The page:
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Coronavirus variants: Here’s what we know

<i>Brandon Bell/Getty Images</i><br/>COVID-19 sample viles are shown during preparation for isolation and extraction at the Genview Diagnosis lab on August 13
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Brandon Bell/Getty Images
COVID-19 sample viles are shown during preparation for isolation and extraction at the Genview Diagnosis lab on August 13

By Maggie Fox, CNN

Omicron, the newest coronavirus variant, was also the quickest to be labeled a “variant of concern” by the World Health Organization and the US Centers for Disease Control and Prevention because of its seemingly fast spread in South Africa and its many troubling mutations.

Its emergence has led to travel restrictions, high-level government meetings and promises by vaccine makers to start working on strain-specific vaccines just in case.

But it has a long way to go to take over from Delta, the variant that dominates all over the world. And the long list of variants that at first frightened the world before falling off the map can be a reminder that viruses are unpredictable.

Here’s a look at the named coronavirus variants.

Variants of concern

WHO designates coronavirus variants as either variants of concern — meaning they look dangerous enough to bear close scrutiny and continual updates — or as variants of interest, or variants under monitoring. Only five currently meet the definition for variants of concern: Alpha, Beta, Gamma, Delta and Omicron.

Omicron

The first sample of the Omicron or B.1.1.529 lineage was taken November 9, according to WHO. It got noticed because of a surge of cases in South Africa.

“This new variant, B.1.1.529 seems to spread very quick!” Tulio de Oliveira, director of South Africa’s Center for Epidemic Response & Innovation, and a genetics researcher at Stellenbosch University, said on Twitter.

Also, genetic sequencing showed it carried a large number of troubling mutations on the spike protein — the knoblike structure on the surface of the virus that it uses to grapple onto the cells it infects.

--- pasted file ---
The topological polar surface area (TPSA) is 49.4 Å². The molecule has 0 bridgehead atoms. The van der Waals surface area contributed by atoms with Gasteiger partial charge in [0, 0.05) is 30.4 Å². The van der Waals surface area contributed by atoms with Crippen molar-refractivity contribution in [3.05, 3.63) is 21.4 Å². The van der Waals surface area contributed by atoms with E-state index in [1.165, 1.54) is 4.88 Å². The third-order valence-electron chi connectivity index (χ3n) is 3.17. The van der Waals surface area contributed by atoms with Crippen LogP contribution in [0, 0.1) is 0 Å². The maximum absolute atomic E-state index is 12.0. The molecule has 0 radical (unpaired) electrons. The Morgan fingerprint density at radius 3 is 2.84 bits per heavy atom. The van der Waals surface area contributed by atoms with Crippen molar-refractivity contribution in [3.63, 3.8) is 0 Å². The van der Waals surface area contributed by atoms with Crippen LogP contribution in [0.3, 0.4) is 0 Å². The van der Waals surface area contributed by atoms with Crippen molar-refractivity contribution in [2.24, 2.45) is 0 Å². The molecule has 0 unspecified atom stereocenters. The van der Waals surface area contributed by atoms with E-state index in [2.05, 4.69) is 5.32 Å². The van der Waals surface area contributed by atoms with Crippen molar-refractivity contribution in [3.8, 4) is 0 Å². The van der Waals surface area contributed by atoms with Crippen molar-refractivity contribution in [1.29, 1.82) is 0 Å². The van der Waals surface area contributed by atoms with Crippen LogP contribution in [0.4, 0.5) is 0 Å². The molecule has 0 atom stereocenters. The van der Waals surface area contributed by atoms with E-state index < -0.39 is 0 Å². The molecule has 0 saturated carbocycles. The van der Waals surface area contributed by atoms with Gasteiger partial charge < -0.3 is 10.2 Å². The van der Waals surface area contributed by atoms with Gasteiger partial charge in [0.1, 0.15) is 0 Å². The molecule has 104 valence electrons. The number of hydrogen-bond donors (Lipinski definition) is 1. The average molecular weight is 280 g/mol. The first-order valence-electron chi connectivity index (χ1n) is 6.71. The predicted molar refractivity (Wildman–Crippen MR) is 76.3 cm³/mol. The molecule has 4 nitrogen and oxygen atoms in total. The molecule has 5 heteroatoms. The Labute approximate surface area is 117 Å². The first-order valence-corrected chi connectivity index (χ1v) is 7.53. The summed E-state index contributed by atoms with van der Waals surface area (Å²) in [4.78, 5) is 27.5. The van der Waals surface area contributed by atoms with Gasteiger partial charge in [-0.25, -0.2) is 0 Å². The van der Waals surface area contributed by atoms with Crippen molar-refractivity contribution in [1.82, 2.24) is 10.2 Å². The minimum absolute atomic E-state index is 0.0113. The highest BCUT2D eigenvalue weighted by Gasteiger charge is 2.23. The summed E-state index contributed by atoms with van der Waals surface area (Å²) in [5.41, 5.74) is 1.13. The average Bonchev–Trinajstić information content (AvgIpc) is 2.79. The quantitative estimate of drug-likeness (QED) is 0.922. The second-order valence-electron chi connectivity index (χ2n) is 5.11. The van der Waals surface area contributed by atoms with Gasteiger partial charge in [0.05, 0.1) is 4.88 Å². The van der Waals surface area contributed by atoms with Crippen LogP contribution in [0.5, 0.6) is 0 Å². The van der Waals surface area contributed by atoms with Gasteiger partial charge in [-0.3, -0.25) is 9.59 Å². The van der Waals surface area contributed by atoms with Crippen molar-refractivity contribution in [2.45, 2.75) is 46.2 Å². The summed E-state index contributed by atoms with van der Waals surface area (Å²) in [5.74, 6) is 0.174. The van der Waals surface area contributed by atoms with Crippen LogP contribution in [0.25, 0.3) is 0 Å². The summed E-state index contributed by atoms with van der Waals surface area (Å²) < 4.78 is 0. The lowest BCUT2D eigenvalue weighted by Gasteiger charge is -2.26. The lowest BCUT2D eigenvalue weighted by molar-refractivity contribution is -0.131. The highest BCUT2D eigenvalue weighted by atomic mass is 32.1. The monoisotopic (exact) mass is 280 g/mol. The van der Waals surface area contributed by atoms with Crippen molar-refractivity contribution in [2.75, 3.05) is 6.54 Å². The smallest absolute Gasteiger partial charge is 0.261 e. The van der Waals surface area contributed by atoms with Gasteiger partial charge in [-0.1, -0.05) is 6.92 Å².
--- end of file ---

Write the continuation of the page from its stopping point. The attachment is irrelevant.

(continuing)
Some of those mutations were already recognized from other variants and were known to make them more dangerous, including one called E484A — a slighly altered version of a mutation called E484K that may make the virus less recognizable to some antibodies — immune system proteins that are a frontline defense against infection and that form the basis of monoclonal antibody treatments.

It also carries a mutation called N501Y, which gave both Alpha and Gamma their increased transmissibility. Scott Weaver of the University of Texas Medical Branch and colleagues reported in the journal Nature that this particular mutation made the virus better at replicating in the upper airway — think in the nose and throat — and likely makes it more likely to spread when people breathe, sneeze and cough.

Like Delta, Omicron also carries a mutation called D614G, which appears to help the virus better attach to the cells it infects.

“Early evidence suggests that fully vaccinated people who become infected with the Omicron variant can spread the virus to others. All FDA-approved or authorized vaccines are expected to be effective against severe illness, hospitalizations, and deaths,” the CDC says on its website.

“The number of mutations per se does not mean that the new variant will cause any problems; although it may make it more likely to look different to the immune system,” Dr. Peter English, former chair of the British Medical Association’s Public Health Medicine Committee, said in a statement.

What worries scientists is the number of mutations affecting the spike protein. That’s because most of the leading vaccines target the spike protein. Vaccines made by Pfizer/BioNTech, Moderna, Johnson & Johnson, AstraZeneca and other companies all use just small pieces or genetic sequences of the virus and not whole virus, and all of them use bits of the spike protein to elicit immunity. So a change in the spike protein that made it less recognizable to immune system proteins and cells stimulated by a vaccine would be a problem.

Early experiments have shown the variant can at least partly evade the protection offered by vaccines as well as some of the monoclonal antibody treatments in use.

Several people identified with infections caused by Omicron have not only been fully vaccinated but boosted, as well. Lab dish experiments using blood taken from vaccinated people also indicate that the Omicron variant can evade the immunity elicited by vaccines and booster shots.

But doctors agree that vaccination is likely to provide at least some protection against Omicron and urge people to get vaccinated if they are not already.

Omicron has been detected in many countries and its fast spread in the UK has prompted health officials there to say they expect it to overtake Delta as the dominant variant there.

It takes an extra layer of testing above and beyond standard tests to detect infection to tell which variant of coronavirus has infected someone. Genetic sequencing must be conducted and that takes longer than a quick antigen test or a PCR test.

It’s also too soon to tell whether Omicron causes more severe disease, although one doctor who treated some patients in South Africa told Reuters her patients had only mild symptoms. “The most predominant clinical complaint is severe fatigue for one or two days, with then the headache and the body aches and pain,” Dr. Angelique Coetzee, a private practitioner and chair of the South African Medical Association, said.

Cases of the Omicron variant of coronavirus reported in European countries appear to be “mostly mild,” the European Medicines Agency (EMA) said.